The expansive National Defense Authorization Act for Fiscal Year 2021 (NDAA) that Congress enacted on January 1, 2021 (over President Trump's veto), extends the anti-money laundering and anti-terrorism financing requirements of the Bank Secrecy Act (BSA) to the trade of ancient artifacts. The NDAA also calls for a study into whether Congress likewise should broaden the BSA to regulate the wider art market.
Although the BSA already regulates the financial institutions that facilitate many of the high-dollar transactions in the antiquities trade, Section 6110 of the NDAA (Section 6110) amends the BSA to apply directly to persons "engaged in the trade of antiquities, including an advisor, consultant, or any other person who engages as a business in the solicitation or the sale of antiquities." Exactly how the antiquities market will be regulated is not yet specified. Over the next year, the Treasury Department's Financial Crimes Enforcement Network (FINCen), in coordination with other federal law enforcement agencies, will promulgate the federal regulations that will spell out how the BSA will impact the antiquities trade.
Section 6110 directs FINCen to take into account the following considerations, among others, when issuing these new regulations: (i) which entities should be subject to rulemaking (taking into account factors such as size, type of business, domestic or international geographical locations); (ii) the degree to which the regulations should focus on high-value antiquities trades; and (iii) the need for disclosure of the identities of the actual, beneficial purchasers of antiquities, the purchasers' agents or intermediaries, and dealers, advisors, consultants, or any other persons who engage as a business in the trade in antiquities.
Section 6110 also directs the Treasury Department to study the extent to which the art market is used to facilitate money laundering and terrorism financing. This study is to be geared toward understanding the following issues, among others: (i) the extent to which the US financial system is impacted by bad actors using the art market to facilitate money laundering and terrorism financing; (ii) whether information on certain art transactions would be useful in criminal, tax, or regulatory matters; (iii) which art markets, if any, should be subject to regulation; (iv) the degree to which the regulations should focus on high-value trade in works of art; and (v) the need for disclosure of the identities of the actual, beneficial purchasers of works of art, the purchasers' agents or intermediaries, and dealers, advisors, consultants, or any other persons who engage as a business in the trade in works of art. Congress ultimately could decide to direct FINCen to issue rules regulating the art trade similar to those that it has directed FINCen to issue for the antiquities trade.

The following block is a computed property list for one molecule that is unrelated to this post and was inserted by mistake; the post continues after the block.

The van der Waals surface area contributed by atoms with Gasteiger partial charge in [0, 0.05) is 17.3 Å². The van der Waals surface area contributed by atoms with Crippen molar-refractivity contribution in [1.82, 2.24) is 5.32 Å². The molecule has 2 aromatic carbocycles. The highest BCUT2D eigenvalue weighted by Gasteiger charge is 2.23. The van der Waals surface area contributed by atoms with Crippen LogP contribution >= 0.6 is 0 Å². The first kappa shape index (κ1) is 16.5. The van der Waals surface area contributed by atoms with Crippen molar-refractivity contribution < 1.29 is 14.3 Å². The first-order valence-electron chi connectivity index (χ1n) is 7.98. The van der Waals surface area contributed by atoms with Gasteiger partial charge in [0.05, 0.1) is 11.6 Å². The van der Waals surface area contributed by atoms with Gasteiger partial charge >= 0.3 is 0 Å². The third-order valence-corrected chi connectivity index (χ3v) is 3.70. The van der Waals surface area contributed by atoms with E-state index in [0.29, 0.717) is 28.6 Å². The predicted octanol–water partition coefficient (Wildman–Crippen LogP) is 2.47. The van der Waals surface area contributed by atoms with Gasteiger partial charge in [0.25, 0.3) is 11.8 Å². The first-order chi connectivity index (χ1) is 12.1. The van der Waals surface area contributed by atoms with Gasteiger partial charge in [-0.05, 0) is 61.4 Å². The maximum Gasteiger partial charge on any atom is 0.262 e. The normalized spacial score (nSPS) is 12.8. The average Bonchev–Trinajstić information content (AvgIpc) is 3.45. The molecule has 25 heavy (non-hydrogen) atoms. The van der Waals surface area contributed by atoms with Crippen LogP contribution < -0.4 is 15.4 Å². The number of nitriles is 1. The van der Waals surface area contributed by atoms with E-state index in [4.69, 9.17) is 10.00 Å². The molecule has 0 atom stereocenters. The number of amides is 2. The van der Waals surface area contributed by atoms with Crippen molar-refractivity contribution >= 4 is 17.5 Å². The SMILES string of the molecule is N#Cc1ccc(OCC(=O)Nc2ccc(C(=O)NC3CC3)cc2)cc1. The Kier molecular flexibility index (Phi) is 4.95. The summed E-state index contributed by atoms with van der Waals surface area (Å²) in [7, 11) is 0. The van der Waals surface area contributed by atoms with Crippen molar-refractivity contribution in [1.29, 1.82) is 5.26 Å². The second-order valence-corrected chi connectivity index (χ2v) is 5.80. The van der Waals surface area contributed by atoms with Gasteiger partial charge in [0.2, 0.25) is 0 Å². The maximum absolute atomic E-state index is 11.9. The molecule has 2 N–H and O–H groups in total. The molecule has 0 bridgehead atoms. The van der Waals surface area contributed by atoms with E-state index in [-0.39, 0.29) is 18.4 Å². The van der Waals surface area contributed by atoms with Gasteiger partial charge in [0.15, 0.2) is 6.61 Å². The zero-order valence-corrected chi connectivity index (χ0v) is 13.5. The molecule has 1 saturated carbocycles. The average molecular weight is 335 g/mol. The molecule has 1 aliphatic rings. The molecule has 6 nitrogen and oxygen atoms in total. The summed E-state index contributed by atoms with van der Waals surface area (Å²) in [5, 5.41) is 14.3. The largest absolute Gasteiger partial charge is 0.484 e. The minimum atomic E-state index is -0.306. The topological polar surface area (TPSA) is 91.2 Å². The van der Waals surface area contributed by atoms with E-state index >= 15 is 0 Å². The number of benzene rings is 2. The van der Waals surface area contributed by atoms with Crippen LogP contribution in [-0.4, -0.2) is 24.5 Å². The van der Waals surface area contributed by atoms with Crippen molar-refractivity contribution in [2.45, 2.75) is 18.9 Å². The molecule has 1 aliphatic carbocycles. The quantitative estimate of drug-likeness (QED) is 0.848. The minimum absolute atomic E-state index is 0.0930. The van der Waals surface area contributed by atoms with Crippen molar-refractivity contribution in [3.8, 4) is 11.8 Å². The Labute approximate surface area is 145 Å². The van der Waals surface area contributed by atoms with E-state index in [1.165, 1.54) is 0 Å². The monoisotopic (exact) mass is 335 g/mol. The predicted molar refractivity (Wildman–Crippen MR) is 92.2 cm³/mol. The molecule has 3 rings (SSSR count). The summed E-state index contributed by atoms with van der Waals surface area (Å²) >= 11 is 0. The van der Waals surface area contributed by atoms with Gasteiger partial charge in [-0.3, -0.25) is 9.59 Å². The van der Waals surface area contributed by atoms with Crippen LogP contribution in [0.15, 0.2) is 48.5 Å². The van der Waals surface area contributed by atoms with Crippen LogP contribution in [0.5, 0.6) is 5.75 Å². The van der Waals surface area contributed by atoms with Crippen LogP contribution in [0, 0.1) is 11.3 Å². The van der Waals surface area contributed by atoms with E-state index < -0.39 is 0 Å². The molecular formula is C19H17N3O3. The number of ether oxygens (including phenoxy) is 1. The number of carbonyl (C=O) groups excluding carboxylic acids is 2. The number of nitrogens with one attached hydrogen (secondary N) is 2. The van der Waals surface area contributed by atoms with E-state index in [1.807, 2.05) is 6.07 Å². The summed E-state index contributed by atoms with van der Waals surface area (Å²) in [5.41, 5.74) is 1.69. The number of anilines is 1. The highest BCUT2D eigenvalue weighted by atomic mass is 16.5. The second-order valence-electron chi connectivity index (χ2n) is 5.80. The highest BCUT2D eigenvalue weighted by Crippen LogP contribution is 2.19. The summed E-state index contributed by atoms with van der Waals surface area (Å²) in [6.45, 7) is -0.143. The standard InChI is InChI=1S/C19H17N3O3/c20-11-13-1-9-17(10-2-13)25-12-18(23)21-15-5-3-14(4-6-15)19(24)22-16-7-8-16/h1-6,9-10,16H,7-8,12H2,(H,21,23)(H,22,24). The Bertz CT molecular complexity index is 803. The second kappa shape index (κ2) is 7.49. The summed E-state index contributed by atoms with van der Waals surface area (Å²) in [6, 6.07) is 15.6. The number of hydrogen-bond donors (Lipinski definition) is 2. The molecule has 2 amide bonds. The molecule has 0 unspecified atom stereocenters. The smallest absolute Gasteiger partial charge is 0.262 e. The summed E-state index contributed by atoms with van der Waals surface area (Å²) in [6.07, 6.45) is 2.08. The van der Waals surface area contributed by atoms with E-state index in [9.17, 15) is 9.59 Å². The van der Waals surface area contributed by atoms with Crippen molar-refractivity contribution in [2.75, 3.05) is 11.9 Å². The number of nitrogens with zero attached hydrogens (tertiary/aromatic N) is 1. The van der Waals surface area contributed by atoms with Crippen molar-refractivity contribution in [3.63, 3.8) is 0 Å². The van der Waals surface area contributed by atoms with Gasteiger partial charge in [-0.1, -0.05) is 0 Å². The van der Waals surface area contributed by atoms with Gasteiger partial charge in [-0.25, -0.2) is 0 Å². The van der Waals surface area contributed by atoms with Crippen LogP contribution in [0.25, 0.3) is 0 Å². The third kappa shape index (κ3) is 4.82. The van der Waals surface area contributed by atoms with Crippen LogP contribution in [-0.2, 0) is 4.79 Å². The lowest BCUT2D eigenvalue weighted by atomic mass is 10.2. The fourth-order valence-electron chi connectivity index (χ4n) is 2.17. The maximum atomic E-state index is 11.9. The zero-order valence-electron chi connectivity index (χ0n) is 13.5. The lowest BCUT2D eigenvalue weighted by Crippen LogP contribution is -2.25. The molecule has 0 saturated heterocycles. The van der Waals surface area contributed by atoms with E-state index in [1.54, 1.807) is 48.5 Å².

It is also worth noting that, as we explained in detail in our June 3, 2020 Advisory and follow-up December 3, 2020 post, the NDAA cracks down on people hiding behind shell companies to commit financial crimes by requiring many US companies to disclose to the federal government for the first time the identities of their beneficial owners.
Even before the new antiquities amendment, the NDAA's anti-money laundering and terrorism financing reforms garnered much attention by commentators due to their broad scope and significant impact on businesses that must disclose client information and bear the added costs of complying with the law. Now, thanks to Section 6110, these effects will also be felt in a new market sector, the antiquities trade, and possibly eventually the art industry as well.
The jury is out on whether extending the BSA to cover antiquities will actually make much of a practical difference. Payments for most large antiquities transactions in the United States are already handled through financial institutions and therefore are already regulated by the BSA. Moreover, many of the large, legitimate players in the art and antiquities markets already have robust compliance programs that meet BSA standards. Accordingly, it seems that the impact of these reforms, and the enforcement burden, will be greatest on small-scale transactions and on smaller dealers of antiquities and art, who may be less likely to have strong AML compliance controls in place and who are more likely to engage in cash transactions that would not already be screened by financial institutions' BSA programs.
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